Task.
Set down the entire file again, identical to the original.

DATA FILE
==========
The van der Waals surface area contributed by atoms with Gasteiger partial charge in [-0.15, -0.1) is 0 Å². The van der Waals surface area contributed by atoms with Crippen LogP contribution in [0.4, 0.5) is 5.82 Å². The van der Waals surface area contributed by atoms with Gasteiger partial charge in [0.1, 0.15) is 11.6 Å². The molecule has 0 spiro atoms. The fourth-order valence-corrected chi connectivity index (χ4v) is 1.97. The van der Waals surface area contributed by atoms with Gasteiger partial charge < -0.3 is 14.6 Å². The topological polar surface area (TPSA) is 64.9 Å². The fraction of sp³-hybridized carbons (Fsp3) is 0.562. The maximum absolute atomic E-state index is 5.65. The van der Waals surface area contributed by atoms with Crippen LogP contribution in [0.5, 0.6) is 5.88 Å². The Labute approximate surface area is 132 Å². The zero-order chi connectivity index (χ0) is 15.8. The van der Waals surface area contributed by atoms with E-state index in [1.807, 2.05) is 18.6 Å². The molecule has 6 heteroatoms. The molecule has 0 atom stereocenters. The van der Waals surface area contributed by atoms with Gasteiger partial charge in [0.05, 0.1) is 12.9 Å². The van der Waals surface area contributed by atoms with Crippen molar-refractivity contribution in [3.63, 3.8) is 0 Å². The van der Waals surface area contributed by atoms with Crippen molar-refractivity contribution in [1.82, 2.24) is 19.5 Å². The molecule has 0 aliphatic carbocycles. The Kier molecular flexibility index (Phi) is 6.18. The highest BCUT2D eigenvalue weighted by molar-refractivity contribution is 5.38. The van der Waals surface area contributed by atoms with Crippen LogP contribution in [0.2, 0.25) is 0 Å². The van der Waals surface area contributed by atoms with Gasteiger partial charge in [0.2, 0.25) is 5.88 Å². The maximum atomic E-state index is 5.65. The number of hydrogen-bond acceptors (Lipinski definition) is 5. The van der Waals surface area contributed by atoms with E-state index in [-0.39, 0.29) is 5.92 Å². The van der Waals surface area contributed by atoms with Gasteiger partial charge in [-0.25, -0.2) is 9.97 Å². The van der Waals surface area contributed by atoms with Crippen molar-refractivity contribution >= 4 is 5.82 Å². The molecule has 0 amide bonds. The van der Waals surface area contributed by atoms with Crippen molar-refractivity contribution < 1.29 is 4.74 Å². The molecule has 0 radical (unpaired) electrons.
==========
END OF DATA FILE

The van der Waals surface area contributed by atoms with Gasteiger partial charge in [-0.15, -0.1) is 0 Å². The van der Waals surface area contributed by atoms with Crippen LogP contribution in [0.4, 0.5) is 5.82 Å². The van der Waals surface area contributed by atoms with Gasteiger partial charge in [0.1, 0.15) is 11.6 Å². The molecule has 0 spiro atoms. The fourth-order valence-corrected chi connectivity index (χ4v) is 1.97. The van der Waals surface area contributed by atoms with Gasteiger partial charge < -0.3 is 14.6 Å². The topological polar surface area (TPSA) is 64.9 Å². The fraction of sp³-hybridized carbons (Fsp3) is 0.562. The maximum absolute atomic E-state index is 5.65. The van der Waals surface area contributed by atoms with Crippen LogP contribution in [0.5, 0.6) is 5.88 Å². The Labute approximate surface area is 132 Å². The zero-order chi connectivity index (χ0) is 15.8. The van der Waals surface area contributed by atoms with E-state index in [1.807, 2.05) is 18.6 Å². The molecule has 6 heteroatoms. The molecule has 0 atom stereocenters. The van der Waals surface area contributed by atoms with Gasteiger partial charge in [0.05, 0.1) is 12.9 Å². The van der Waals surface area contributed by atoms with Crippen molar-refractivity contribution in [3.63, 3.8) is 0 Å². The van der Waals surface area contributed by atoms with Crippen molar-refractivity contribution in [1.82, 2.24) is 19.5 Å². The molecule has 0 aliphatic carbocycles. The Kier molecular flexibility index (Phi) is 6.18. The highest BCUT2D eigenvalue weighted by molar-refractivity contribution is 5.38. The van der Waals surface area contributed by atoms with Crippen LogP contribution in [0.2, 0.25) is 0 Å². The van der Waals surface area contributed by atoms with Gasteiger partial charge in [0.2, 0.25) is 5.88 Å². The maximum atomic E-state index is 5.65. The number of hydrogen-bond acceptors (Lipinski definition) is 5. The van der Waals surface area contributed by atoms with E-state index in [-0.39, 0.29) is 5.92 Å². The van der Waals surface area contributed by atoms with Gasteiger partial charge in [-0.25, -0.2) is 9.97 Å². The van der Waals surface area contributed by atoms with Crippen molar-refractivity contribution >= 4 is 5.82 Å². The molecule has 0 amide bonds. The van der Waals surface area contributed by atoms with Crippen molar-refractivity contribution < 1.29 is 4.74 Å². The molecule has 0 radical (unpaired) electrons.